IC Reporter Issue 15 (14 November 1995 - 27 November 1995)
Staff Newspaper of Imperial College of Science, Technology and Medicine

IC Reporter


Many staff have interests, passions and hobbies which flourish outside their work at IC. In this, the first of a series profiling the 'Secret Lives' of staff, we talk to a member of the Department of Biology crusading for better communication skills amongst our students.

How do you go about interviewing someone whose favourite catchphrase could easily be, "If I see a correctly used semi-colon, it makes my day"? With great care about how you write it up afterwards, most probably.

Dr Bernard Lamb is a reader in genetics, specialising in the mechanisms of gene conversion, and has been at Imperial since 1968. He is also a judge of wine and beer, a subject on which he has published, and a crusader against the falling standards of English in our universities, a role which he assumes as chairman of the London branch of the Queen's English Society.

As author of a number of reports and surveys into UK students' standards of English, and co-author of the book How to write about Biology, what was it that had ignited his passion for clear communication? "When I've read students' work, often their poor English has led to poor science. They perhaps know what they wanted to say in genetics, but they've used the wrong words because their vocabulary wasn't sufficient. They've written the wrong word because their spelling wasn't very good, or their punctuation or sentence structure meant they couldn't say what they wanted to say," explained Dr Lamb.

He continues with one of his many examples: "A student writes something like 'The plate grew at 25 degrees Celsius'. And it wasn't the plate, it was the fungi on the plate. We've got to get them to see that if they're not precise, they're saying scientific rubbish". Your English, it becomes clear, does affect what you can as a scientist say.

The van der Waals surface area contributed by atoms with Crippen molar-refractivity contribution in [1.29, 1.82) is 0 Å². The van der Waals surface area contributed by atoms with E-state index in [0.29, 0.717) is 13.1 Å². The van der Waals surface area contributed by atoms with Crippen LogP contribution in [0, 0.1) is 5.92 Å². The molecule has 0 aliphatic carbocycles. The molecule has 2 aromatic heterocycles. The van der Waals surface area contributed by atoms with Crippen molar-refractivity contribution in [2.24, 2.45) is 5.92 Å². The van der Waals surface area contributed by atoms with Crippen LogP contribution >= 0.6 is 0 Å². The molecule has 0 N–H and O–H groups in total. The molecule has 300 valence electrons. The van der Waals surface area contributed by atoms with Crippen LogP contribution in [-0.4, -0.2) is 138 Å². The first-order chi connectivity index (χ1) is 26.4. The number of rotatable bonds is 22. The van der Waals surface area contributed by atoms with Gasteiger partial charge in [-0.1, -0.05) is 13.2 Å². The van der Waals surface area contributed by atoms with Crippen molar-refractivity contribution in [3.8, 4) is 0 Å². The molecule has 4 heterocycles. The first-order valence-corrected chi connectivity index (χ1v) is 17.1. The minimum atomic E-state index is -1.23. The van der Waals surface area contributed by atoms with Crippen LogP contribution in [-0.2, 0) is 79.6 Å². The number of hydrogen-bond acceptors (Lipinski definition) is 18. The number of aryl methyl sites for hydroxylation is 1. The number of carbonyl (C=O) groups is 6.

His advice typically polarises reactions: "Some people are grateful, some people aren't. Some are actually hostile. It's usually the postgraduates who are most grateful, because they can see the importance." His colleagues on the whole are pleased that someone is doing something about the same problem they encounter, but, "one or two very senior members of staff in the past have not liked it when there's been newspaper publicity saying our students' English is poor. But my survey shows it's a universal problem".

Amongst the many personal accolades this man of 'letters' may count, is an ongoing battle with the newspaper columnists who invariably pick up on his surveys of standards for comment. "I've had a personal attack from Auberon Waugh this year. He thought I'd got the word 'only' in the wrong place in the sentence." Thankfully, he adds, after an exchange of letters, they are now friends.

Dr Lamb also rails against the introduction of 'street' language or patois into the English language. "It's fine for people to use amongst themselves, but if they want to make themselves understood to the world at large then they are going to have to use a more standard form of English."

How does Dr Lamb suggest universities may best halt the fall in English standards, which his surveys reveal? "It really needs a concerted effort by all staff and then the students will take notice. If just one person does it, all they think is 'crank', 'pedant', and other such uncomplimentary words", he said with a laugh.

As I left, Dr Lamb couldn't resist checking this reporter's literacy, as he related some of his latest 'howlers'. "A student referred to the fruit-fly's polythene chromosomes", he said. "Do you know what that should be?" "Yes, polytene." "Correct: from the Greek, Poly-, many, tene-, strands." An appropriate epithet, one might think, for such a multi-faceted man?

If you know of someone in your department or division who has a hidden talent or secret life please contact the editor on extension 46697.

(c) Imperial College of Science, Technology and Medicine, 1995

Last Revised: 14 November 1995